North Freo residents’ bid to join Town of Mosman Park dead

North Freo residents’ bid to join Town of Mosman Park dead

MOSMAN Park and Fremantle councils have killed residents’ bid to change North Fremantle boundaries after its chief executives met earlier this year.

“There wasn’t a common position for this to proceed,” Mosman Park chief executive Mark Goodlet told the Westerns Suburbs Weekly.

For 18 months, about 200 North Fremantle residents in the Minim Cove development at the north end of the port city have petitioned, lobbied and argued they should join the western suburbs because Fremantle allegedly did not provide adequate services and infrastructure.

After an impasse last year, former local government minister Tony Simpson told the councils to find a solution.

However, Fremantle would not let its ratepayers go without a corresponding land swap with Mosman Park.

“Mosman Park does not want this,” Mr Goodlet said.

A City of Fremantle spokesman said there could be no net financial cost to either council if change took place.

“The Town of Mosman Park advised they would not be willing to concede any land parcels and therefore a mutually acceptable deal would not be possible, and there has been no further discussion,” the spokesman said.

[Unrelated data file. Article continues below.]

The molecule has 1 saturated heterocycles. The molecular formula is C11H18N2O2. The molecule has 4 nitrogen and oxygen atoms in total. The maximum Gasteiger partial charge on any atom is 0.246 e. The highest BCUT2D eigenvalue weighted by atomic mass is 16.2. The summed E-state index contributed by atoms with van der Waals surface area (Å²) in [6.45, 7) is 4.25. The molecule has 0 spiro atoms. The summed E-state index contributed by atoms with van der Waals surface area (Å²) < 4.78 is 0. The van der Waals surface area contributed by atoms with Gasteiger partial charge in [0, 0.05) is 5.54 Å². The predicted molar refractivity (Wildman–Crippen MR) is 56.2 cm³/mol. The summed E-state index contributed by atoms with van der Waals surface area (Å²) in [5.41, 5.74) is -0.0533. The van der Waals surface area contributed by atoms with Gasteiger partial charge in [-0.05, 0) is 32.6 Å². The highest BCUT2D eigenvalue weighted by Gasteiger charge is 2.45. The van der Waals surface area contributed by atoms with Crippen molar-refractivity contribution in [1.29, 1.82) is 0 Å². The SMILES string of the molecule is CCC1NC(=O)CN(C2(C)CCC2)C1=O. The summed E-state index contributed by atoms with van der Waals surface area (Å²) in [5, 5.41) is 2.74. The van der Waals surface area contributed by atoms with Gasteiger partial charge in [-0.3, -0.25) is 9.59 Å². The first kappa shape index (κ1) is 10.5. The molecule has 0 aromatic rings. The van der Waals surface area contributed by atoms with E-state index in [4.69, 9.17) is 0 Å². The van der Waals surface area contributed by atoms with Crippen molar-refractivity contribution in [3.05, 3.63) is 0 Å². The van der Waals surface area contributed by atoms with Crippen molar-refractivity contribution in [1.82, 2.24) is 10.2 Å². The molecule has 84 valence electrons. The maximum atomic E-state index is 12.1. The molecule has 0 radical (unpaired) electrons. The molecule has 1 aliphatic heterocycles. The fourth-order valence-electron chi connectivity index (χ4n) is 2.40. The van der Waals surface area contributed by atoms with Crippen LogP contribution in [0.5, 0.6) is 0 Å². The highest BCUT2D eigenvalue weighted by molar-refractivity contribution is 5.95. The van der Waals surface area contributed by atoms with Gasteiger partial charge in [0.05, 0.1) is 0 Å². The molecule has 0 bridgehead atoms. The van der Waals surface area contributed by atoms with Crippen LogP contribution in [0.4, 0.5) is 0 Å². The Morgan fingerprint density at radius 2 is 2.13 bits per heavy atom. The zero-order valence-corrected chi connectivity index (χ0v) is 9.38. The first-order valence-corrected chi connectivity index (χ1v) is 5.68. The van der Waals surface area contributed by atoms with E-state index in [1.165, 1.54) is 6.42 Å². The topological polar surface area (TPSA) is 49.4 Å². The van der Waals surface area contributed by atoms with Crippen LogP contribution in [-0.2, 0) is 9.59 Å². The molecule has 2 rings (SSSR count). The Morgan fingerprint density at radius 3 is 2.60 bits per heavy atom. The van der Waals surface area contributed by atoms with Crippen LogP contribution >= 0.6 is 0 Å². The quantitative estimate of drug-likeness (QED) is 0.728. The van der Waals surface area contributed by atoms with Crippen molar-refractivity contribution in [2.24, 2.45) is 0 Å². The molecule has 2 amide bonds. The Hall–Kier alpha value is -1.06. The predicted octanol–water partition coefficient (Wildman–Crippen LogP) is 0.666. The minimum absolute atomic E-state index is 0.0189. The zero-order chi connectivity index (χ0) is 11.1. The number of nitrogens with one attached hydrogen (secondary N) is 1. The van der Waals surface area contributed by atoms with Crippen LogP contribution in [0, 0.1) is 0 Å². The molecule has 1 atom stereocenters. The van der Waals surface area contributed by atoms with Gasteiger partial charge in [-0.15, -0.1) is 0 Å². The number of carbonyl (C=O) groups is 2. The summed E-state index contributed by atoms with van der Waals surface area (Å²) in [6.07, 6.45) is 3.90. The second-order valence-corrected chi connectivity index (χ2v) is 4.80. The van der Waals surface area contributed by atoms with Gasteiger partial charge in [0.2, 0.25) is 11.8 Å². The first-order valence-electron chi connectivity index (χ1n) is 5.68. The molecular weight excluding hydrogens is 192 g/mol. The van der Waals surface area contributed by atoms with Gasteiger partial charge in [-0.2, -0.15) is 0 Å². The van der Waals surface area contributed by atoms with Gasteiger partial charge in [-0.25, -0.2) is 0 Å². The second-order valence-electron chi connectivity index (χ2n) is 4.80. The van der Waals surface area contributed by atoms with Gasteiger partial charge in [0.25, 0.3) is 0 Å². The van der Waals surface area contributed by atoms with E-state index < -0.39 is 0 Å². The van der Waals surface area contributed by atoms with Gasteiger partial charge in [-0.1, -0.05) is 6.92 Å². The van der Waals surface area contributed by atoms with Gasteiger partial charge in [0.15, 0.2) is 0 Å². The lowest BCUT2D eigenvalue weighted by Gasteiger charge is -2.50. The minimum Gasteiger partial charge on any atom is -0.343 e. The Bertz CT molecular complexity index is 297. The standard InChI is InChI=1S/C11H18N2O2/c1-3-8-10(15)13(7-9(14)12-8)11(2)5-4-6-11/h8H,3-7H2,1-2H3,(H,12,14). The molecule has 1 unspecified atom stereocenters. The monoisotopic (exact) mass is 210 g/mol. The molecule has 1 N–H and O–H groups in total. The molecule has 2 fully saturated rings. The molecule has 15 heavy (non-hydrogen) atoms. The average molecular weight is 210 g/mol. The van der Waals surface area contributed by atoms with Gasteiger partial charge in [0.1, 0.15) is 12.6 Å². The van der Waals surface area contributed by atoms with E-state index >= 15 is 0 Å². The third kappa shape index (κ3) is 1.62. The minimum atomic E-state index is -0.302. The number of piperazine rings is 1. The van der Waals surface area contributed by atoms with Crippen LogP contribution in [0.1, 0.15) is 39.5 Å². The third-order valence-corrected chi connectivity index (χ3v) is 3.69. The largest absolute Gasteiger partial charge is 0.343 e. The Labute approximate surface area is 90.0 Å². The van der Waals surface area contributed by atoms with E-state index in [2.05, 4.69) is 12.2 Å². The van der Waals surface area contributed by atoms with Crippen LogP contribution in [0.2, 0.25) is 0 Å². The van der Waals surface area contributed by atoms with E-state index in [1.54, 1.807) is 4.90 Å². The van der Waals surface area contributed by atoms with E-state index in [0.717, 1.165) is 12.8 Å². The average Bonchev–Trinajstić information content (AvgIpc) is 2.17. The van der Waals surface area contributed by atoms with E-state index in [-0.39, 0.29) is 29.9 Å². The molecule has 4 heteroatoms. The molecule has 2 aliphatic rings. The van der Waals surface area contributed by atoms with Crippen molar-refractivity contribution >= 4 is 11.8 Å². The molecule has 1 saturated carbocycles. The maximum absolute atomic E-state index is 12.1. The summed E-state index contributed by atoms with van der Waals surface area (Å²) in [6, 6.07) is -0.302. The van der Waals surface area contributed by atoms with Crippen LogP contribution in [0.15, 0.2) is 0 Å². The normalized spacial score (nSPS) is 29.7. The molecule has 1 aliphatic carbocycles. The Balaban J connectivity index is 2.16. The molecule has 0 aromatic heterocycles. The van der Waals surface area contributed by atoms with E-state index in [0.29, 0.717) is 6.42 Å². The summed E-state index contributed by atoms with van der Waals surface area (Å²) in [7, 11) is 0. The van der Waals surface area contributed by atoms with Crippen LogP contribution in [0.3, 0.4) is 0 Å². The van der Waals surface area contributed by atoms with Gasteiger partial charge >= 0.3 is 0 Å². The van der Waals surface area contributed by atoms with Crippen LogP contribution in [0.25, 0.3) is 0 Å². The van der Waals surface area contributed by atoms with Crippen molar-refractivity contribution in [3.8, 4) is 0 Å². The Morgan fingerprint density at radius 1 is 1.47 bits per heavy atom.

Mosman Park Mayor Ron Norris said his council wanted to “straighten out” an existing boundary that put the Taskers apartments development in Fremantle, and make east-west McCabe Street the new border traffic on the major route into his town could be controlled.

Mr Norris said Fremantle handing over the western Minim Cove and some North Fremantle homes, while taking Mosman Park homes on the north side of McCabe Street, would make control of the street’s traffic “worse”.

“It will be up to the North Fremantle residents wishing to join us to determine what further action will be taken, and I know they are determined to pursue the matter,” he said.

Petitioning residents’ spokesman Geoff Totterdell said it was disappointing no change had been decided by the councils using monetary criteria and not the rule of democracy and the wishes of their ratepayers.

“It may show they are making a profit out of us and they don’t want to give it up,” Mr Totterdell said.

He said the residents would consider options including a second request for a change allowed by law to any new State government near local government polls later this year.